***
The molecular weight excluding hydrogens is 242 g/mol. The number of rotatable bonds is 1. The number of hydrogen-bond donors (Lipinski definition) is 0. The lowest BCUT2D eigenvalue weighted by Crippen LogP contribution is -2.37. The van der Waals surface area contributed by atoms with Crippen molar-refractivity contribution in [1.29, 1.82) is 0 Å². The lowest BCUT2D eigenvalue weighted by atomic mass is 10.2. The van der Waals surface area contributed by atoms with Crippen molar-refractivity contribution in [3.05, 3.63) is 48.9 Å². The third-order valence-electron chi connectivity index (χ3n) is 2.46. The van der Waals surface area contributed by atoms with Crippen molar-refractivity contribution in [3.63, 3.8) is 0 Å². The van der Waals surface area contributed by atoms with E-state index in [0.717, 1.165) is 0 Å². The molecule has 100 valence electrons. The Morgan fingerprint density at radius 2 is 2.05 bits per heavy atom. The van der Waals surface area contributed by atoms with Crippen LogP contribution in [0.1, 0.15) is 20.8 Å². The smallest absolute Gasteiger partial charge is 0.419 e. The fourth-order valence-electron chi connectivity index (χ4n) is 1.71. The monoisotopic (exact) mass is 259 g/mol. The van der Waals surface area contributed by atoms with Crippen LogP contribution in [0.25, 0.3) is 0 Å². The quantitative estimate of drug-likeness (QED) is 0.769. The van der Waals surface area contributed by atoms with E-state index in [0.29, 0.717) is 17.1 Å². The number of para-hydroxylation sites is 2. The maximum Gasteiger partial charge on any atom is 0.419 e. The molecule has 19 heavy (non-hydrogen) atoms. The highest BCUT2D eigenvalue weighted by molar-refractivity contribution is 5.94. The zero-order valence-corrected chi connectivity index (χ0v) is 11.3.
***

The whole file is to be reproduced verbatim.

The molecular weight excluding hydrogens is 242 g/mol. The number of rotatable bonds is 1. The number of hydrogen-bond donors (Lipinski definition) is 0. The lowest BCUT2D eigenvalue weighted by Crippen LogP contribution is -2.37. The van der Waals surface area contributed by atoms with Crippen molar-refractivity contribution in [1.29, 1.82) is 0 Å². The lowest BCUT2D eigenvalue weighted by atomic mass is 10.2. The van der Waals surface area contributed by atoms with Crippen molar-refractivity contribution in [3.05, 3.63) is 48.9 Å². The third-order valence-electron chi connectivity index (χ3n) is 2.46. The van der Waals surface area contributed by atoms with Crippen molar-refractivity contribution in [3.63, 3.8) is 0 Å². The van der Waals surface area contributed by atoms with E-state index in [0.717, 1.165) is 0 Å². The molecule has 100 valence electrons. The Morgan fingerprint density at radius 2 is 2.05 bits per heavy atom. The van der Waals surface area contributed by atoms with Crippen LogP contribution in [0.1, 0.15) is 20.8 Å². The smallest absolute Gasteiger partial charge is 0.419 e. The fourth-order valence-electron chi connectivity index (χ4n) is 1.71. The monoisotopic (exact) mass is 259 g/mol. The van der Waals surface area contributed by atoms with Crippen LogP contribution in [0.25, 0.3) is 0 Å². The quantitative estimate of drug-likeness (QED) is 0.769. The van der Waals surface area contributed by atoms with E-state index in [0.29, 0.717) is 17.1 Å². The number of para-hydroxylation sites is 2. The maximum Gasteiger partial charge on any atom is 0.419 e. The molecule has 19 heavy (non-hydrogen) atoms. The highest BCUT2D eigenvalue weighted by molar-refractivity contribution is 5.94. The zero-order valence-corrected chi connectivity index (χ0v) is 11.3.